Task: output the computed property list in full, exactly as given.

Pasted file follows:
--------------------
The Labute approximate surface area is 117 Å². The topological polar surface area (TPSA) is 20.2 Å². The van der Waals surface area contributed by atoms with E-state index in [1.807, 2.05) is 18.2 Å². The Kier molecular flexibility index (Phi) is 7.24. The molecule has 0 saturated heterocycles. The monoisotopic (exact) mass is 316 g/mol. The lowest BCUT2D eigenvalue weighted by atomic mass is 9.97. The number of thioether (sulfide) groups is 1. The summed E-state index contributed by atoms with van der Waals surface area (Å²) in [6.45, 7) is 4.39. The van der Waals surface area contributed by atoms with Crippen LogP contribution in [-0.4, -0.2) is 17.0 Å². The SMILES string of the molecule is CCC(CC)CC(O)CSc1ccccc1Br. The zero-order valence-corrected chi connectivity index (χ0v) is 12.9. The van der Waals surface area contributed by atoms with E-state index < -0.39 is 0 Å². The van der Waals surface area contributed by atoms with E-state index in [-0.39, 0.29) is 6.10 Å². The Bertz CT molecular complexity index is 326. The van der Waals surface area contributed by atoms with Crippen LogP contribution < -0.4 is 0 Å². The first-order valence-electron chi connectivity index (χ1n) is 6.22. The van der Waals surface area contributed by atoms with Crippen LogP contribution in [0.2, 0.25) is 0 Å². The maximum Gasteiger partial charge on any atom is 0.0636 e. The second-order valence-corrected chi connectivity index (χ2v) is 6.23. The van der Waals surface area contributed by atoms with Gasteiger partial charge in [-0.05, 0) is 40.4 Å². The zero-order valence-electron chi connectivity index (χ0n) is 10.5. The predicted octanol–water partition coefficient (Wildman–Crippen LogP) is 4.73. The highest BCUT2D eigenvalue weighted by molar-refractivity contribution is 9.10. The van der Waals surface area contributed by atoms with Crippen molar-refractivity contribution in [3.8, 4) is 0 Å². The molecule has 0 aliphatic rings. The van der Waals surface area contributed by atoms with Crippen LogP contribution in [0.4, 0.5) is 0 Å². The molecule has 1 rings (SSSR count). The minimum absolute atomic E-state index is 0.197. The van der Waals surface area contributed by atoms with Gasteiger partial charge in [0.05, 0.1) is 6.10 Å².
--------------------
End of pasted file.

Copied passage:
The Labute approximate surface area is 117 Å². The topological polar surface area (TPSA) is 20.2 Å². The van der Waals surface area contributed by atoms with E-state index in [1.807, 2.05) is 18.2 Å². The Kier molecular flexibility index (Phi) is 7.24. The molecule has 0 saturated heterocycles. The monoisotopic (exact) mass is 316 g/mol. The lowest BCUT2D eigenvalue weighted by atomic mass is 9.97. The number of thioether (sulfide) groups is 1. The summed E-state index contributed by atoms with van der Waals surface area (Å²) in [6.45, 7) is 4.39. The van der Waals surface area contributed by atoms with Crippen LogP contribution in [-0.4, -0.2) is 17.0 Å². The SMILES string of the molecule is CCC(CC)CC(O)CSc1ccccc1Br. The zero-order valence-corrected chi connectivity index (χ0v) is 12.9. The van der Waals surface area contributed by atoms with E-state index < -0.39 is 0 Å². The van der Waals surface area contributed by atoms with E-state index in [-0.39, 0.29) is 6.10 Å². The Bertz CT molecular complexity index is 326. The van der Waals surface area contributed by atoms with Crippen LogP contribution < -0.4 is 0 Å². The first-order valence-electron chi connectivity index (χ1n) is 6.22. The van der Waals surface area contributed by atoms with Crippen LogP contribution in [0.2, 0.25) is 0 Å². The maximum Gasteiger partial charge on any atom is 0.0636 e. The second-order valence-corrected chi connectivity index (χ2v) is 6.23. The van der Waals surface area contributed by atoms with Gasteiger partial charge in [-0.05, 0) is 40.4 Å². The zero-order valence-electron chi connectivity index (χ0n) is 10.5. The predicted octanol–water partition coefficient (Wildman–Crippen LogP) is 4.73. The highest BCUT2D eigenvalue weighted by molar-refractivity contribution is 9.10. The van der Waals surface area contributed by atoms with Crippen molar-refractivity contribution in [3.8, 4) is 0 Å². The molecule has 0 aliphatic rings. The van der Waals surface area contributed by atoms with Crippen LogP contribution in [0.4, 0.5) is 0 Å². The molecule has 1 rings (SSSR count). The minimum absolute atomic E-state index is 0.197. The van der Waals surface area contributed by atoms with Gasteiger partial charge in [0.05, 0.1) is 6.10 Å².